Carpenter’s Schubert Club Band Shell: "Floating like a volume of light on the Mississippi River"

Corner-fixed, open-edged laminated glass made with SentryGlas® ionoplast interlayer gives the Schubert Bandshell a diffused light during the day.


The sculpted shape of the bandshell is designed to let the mighty Mississippi River flow right through during flood stages.
Photos by courtesy of James Carpenter Design Associates
Photos by courtesy of James Carpenter Design Associates
Photos by courtesy of James Carpenter Design Associates

The Schubert Club Band Shell is a tough yet delicate, self-supporting and free standing sculptural structure of laminated glass incorporating SentryGlas® ionoplast interlayer. It is located at tiny Raspberry Island on the Mississippi River at St. Paul, Minnesota. Cultural events ranging from chamber music to poetry readings are now being hosted there.

James Carpenter Design Associates (JCDA) of New York used SentryGlas® ionoplast interlayers for the Band Shell because the interlayer empowered the firm to design an ethereal-looking laminated glass structure that can be beautifully illuminated at night. According to James Carpenter: "Use of the interlayer allowed us to design a lightweight and delicate structure that floats like a volume of light on the Mississippi River." At the same time, the tough ionoplast means that the glass Band Shell is strong enough to withstand snow loads and Mississippi River flood-borne debris.

"The use of SentryGlas® meant that we could design with laminated glass as freely and safely as we could with a fully composite material such as concrete.

"Prior to completion of the Schubert Club Band Shell in September 2002, the island had been long neglected. The vision of the client, The Schubert Club of St. Paul (the oldest chamber music society in the USA’s Mid-West) and the island owner, the City of St. Paul Division of Parks and Recreation, was to re-awaken recreational activity along the river front. Carpenter told LGN: "The river valley, once a major industrial transportation corridor for the city was previously a dark silent void at night. Now, instead, the double-curved form of the luminous glass band shell acts as a light-diffusing canopy during the day and a luminous, glowing lantern at night. It draws people down to the island and river front, initiating the process of transforming the river into a recreational corridor of parks. "The challenge was to design a delicate structure that could survive the long cold winters and high snow loads as well as occasional floods. The solution we designed consists of a sinuous, translucent, low-iron faceted laminated glass form that will not impede the flow of the river during flood season and also acts as a two-sided performance space.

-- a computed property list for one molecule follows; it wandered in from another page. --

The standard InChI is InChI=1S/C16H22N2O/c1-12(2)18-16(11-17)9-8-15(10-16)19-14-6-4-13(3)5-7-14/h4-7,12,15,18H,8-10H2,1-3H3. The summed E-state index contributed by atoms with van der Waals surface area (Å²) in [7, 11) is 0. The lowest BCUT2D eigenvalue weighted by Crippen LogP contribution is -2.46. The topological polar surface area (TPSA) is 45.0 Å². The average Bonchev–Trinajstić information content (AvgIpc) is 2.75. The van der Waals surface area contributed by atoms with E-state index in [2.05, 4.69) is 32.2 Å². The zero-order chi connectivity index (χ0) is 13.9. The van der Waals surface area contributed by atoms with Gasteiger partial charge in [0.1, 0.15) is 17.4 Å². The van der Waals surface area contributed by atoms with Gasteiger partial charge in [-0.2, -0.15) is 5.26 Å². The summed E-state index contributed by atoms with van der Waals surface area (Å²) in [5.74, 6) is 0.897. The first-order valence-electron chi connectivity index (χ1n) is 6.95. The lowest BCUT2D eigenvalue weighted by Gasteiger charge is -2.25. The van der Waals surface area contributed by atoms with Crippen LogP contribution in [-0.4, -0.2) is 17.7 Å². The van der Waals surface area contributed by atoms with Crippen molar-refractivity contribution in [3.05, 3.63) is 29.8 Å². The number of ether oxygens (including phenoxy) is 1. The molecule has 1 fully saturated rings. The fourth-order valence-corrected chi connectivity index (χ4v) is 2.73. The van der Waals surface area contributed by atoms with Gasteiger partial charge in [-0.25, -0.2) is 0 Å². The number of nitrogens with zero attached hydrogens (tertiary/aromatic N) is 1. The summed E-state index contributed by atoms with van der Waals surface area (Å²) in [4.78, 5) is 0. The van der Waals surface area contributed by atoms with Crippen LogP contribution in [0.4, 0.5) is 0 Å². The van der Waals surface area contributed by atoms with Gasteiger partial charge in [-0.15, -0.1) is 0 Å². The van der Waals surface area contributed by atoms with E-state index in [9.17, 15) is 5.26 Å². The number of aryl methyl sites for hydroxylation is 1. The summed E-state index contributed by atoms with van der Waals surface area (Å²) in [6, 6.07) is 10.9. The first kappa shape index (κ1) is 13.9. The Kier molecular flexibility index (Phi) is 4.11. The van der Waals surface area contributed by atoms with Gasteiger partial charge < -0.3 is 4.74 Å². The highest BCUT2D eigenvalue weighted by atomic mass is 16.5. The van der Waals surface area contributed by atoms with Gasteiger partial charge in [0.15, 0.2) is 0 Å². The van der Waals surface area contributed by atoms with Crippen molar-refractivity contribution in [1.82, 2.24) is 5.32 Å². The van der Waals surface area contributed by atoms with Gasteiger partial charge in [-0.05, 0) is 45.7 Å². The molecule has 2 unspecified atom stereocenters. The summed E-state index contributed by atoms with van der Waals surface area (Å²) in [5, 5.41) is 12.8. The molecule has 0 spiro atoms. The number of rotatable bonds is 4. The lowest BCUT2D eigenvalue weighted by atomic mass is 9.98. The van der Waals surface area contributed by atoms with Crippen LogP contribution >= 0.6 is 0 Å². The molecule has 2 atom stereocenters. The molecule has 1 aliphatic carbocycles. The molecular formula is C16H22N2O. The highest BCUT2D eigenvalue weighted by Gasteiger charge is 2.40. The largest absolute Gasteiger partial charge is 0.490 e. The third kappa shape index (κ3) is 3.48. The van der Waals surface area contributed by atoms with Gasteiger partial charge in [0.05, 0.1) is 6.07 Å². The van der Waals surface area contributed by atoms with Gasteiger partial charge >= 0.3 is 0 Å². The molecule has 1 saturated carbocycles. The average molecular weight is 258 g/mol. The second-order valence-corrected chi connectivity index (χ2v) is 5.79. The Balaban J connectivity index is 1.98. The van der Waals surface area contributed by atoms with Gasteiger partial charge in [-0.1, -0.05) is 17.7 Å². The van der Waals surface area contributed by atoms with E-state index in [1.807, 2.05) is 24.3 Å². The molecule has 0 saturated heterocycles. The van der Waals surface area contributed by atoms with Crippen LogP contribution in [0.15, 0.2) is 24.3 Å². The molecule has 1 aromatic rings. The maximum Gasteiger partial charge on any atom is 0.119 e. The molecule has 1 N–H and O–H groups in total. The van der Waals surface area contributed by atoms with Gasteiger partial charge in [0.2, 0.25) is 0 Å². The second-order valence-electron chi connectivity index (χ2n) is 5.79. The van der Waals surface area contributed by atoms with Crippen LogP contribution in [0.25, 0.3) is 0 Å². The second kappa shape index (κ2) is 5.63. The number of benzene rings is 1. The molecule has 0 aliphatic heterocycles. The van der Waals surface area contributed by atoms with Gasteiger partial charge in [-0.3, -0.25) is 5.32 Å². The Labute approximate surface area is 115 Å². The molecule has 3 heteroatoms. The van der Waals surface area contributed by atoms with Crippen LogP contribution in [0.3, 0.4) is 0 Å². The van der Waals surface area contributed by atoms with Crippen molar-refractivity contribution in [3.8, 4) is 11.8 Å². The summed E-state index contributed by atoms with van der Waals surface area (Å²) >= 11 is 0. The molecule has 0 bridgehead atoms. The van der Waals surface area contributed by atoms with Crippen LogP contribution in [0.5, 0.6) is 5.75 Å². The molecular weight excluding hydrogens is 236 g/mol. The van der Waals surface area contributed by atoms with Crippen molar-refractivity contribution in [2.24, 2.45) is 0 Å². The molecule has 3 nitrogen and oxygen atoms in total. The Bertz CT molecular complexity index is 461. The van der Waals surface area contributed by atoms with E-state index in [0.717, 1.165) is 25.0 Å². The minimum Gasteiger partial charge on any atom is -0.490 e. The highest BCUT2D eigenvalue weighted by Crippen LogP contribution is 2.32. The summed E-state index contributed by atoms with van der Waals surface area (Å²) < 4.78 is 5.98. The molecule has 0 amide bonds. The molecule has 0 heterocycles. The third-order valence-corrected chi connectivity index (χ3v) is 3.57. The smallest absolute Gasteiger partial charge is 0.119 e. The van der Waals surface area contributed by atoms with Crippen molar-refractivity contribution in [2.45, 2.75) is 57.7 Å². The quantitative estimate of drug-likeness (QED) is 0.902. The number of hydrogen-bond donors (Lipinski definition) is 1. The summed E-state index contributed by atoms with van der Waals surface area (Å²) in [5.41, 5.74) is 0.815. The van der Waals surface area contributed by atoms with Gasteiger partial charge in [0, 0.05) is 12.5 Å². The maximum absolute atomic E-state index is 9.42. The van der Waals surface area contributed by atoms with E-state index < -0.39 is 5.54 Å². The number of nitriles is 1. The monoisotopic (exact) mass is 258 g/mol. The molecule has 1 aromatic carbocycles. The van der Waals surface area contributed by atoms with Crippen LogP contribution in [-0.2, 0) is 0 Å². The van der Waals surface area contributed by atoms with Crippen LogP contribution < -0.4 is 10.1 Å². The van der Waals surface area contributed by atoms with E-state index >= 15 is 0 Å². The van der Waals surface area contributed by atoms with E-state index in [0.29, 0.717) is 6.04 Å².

"The detail refinement of the Band Shell brings together concrete, wood, stainless steel and laminated safety glass into a space of intimate scale and functionality.


Learn more about the Schubert Club Band Shell project by downloading the case study: